I am looking for information on building a portfolio of mutual funds and/or ETFs that will be more on the stable side. How can I begin this journey ?
This is for someone who is over 70 and lives in the US.
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RE: "building a portfolio of mutual funds and/or ETFs that will be more on the stable side"
I think the biggest thing to recognize here is that returns and risk (i.e. stability) are almost always correlated. That is, if you desire higher returns, then you are going to have to take on higher risk and vice versa, if you desire lower risk, then you are going to have to accept lower returns.
In a very low risk/very low return bucket would be entities like treasury bonds, or bank savings account/CD interest. These are about as safe as can be, but they are very limited in return -- today their return actually on average loses money vs. the inflation rate.
One can pursue greater returns if one is willing to take some more risk.
Truly, most recommendations of portfolio building includes holding a spectrum of securities, with their various risks & rewards; that is, your portfolio will include a percentage of so-called growth stocks, a percentage of established so-called income stocks, a percentage of bonds, and maybe even a percentage in plain old savings accounts. When one is younger (say 30 to 40 years from planned retirement), one wants to be a little riskier because of that possibility of more growth. When one is at or nearer retirement, one wants far more assurances that the money they have saved will be available when it is needed and hence accepts far less growth.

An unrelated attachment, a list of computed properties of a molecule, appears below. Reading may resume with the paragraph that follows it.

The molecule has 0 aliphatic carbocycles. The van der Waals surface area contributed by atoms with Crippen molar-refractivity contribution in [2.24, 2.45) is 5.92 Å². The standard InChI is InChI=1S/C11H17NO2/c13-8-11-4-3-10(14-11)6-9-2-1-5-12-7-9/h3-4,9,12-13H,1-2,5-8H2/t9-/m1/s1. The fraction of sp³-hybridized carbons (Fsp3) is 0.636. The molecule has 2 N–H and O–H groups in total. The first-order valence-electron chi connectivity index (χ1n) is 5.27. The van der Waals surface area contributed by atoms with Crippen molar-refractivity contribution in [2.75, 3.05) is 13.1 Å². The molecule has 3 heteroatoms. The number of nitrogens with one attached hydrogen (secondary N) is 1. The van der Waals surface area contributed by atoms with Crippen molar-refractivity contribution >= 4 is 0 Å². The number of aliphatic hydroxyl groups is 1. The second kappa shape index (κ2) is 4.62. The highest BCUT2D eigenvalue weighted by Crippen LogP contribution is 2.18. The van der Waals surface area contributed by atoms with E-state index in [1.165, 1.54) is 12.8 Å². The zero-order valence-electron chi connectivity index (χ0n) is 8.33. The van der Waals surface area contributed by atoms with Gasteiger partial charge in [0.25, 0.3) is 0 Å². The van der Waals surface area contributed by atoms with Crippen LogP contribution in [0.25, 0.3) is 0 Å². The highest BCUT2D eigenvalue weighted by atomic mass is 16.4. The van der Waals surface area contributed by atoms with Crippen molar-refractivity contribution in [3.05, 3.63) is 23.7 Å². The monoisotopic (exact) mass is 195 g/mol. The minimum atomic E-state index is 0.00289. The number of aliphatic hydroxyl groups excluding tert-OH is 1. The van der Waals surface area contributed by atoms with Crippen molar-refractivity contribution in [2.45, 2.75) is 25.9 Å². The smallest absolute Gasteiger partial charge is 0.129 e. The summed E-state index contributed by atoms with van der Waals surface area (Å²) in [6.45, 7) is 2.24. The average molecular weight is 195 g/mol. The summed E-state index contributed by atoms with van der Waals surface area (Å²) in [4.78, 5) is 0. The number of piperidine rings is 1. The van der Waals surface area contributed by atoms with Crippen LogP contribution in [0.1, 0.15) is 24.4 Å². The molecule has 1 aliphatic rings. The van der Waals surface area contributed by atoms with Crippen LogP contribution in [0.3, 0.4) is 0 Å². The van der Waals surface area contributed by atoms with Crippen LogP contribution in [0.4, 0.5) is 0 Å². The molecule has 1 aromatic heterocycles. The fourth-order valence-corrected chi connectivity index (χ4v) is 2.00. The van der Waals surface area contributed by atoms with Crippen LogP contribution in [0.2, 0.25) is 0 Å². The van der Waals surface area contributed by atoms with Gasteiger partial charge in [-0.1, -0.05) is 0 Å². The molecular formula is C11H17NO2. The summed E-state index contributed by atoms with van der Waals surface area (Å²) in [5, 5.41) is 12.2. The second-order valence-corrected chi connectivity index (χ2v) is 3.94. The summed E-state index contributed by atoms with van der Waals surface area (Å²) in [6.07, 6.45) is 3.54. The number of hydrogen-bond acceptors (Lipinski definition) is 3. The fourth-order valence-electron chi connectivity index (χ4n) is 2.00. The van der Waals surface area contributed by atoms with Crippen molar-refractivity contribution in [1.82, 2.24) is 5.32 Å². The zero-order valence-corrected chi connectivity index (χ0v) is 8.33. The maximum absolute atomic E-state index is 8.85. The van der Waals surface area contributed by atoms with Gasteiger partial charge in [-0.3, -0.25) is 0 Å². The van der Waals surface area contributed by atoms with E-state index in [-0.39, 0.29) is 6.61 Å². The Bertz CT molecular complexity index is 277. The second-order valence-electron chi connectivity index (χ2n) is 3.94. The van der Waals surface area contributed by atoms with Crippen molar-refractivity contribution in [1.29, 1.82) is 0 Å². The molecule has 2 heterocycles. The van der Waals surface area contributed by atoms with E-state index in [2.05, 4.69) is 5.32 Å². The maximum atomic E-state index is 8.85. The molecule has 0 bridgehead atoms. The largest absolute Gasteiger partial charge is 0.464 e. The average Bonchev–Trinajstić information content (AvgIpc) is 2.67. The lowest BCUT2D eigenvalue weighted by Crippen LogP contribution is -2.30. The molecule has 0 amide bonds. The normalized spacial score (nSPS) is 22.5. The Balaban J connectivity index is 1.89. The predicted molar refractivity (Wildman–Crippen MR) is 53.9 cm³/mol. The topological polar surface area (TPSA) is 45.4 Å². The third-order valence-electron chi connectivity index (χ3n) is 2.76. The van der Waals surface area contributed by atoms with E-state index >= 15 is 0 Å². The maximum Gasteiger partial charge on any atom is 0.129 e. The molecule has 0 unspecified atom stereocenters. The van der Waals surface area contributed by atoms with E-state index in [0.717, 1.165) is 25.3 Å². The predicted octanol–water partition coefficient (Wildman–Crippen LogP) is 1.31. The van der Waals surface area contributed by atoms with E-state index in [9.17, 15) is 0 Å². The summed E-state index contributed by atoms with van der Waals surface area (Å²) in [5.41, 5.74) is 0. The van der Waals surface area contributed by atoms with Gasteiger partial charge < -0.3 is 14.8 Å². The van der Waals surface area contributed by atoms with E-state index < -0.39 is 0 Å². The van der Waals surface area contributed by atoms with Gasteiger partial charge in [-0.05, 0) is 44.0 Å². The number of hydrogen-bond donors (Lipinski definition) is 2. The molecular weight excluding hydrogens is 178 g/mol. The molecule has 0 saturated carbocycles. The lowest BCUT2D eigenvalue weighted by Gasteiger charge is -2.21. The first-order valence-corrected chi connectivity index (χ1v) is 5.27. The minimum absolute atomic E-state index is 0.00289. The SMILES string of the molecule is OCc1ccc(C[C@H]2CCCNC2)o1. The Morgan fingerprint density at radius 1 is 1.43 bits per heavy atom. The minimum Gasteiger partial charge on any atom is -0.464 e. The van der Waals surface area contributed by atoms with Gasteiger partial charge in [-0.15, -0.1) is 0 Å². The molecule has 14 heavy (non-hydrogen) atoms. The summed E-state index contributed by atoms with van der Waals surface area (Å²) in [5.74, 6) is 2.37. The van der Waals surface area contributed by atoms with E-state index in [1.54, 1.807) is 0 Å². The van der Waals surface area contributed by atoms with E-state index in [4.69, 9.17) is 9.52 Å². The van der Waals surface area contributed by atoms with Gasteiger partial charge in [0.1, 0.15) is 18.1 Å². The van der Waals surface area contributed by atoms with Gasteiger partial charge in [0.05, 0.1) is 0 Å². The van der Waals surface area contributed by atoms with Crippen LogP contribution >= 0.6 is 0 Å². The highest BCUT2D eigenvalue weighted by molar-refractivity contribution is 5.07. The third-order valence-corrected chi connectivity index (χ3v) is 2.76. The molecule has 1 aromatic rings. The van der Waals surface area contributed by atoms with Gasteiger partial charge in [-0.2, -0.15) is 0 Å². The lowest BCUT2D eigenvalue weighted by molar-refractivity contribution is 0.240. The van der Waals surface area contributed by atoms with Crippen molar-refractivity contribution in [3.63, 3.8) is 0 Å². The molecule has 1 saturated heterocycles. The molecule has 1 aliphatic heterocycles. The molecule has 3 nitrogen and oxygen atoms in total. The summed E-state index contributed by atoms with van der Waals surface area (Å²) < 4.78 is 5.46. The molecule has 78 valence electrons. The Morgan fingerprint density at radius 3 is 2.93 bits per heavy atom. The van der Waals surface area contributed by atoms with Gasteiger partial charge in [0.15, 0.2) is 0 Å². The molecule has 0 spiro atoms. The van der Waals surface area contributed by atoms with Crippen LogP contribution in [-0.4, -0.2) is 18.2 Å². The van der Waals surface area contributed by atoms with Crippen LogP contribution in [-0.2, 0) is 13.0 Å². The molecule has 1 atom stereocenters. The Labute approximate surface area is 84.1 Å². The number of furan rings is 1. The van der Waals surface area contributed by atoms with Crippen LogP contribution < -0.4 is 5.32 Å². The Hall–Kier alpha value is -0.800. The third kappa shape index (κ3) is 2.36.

All in all, this is a deep and complex subject and posts on a Q&A website don't do it enough justice. And as the market has changed in the last 10-20 years, some of the old adages in this space have also had to change. Do some searches for "asset allocation by age" or "portfolio composition by age" or similar. If you come across concepts in those results that confuse you, come back and ask, but there are many resources out there to start you on the basics in this space.
Then you will need to start doing some planning -- how much you have to invest, the timeline, the goals, your personal tolerance for risk -- all these factor into your personal portfolio composition. You can do a lot of this yourself, but if it remains overwhelming, finding a good financial planner may help.
Really, it's simple: get some money, and buy shares in some ETFs.
If you don't know exactly what you're doing, but are investing for the long term, apply the KISS rule and buy:
Your age and the time span you're investing for will determine what percentage of money you allocate to each fund.
Some brokerages have a minimum account size, so that might be a factor in what brokerage you go with.
EDIT: Over age 70, and in the US... I would focus on capital preservation, via "Defined maturity date" bond funds.
Firstly you will need to choose a platform with which to do your investments.
If these are your very first steps, then It may be worth taking the next few months / year to invest a small amount on a platform you think will work for you and get the feel for how they work.
This may be your bank or a 3rd party platform.
Really, getting started is the biggest hurdle, and then you will learn from there.
Choosing a fund to invest in will be down to the research you do and your ethical / investment goals.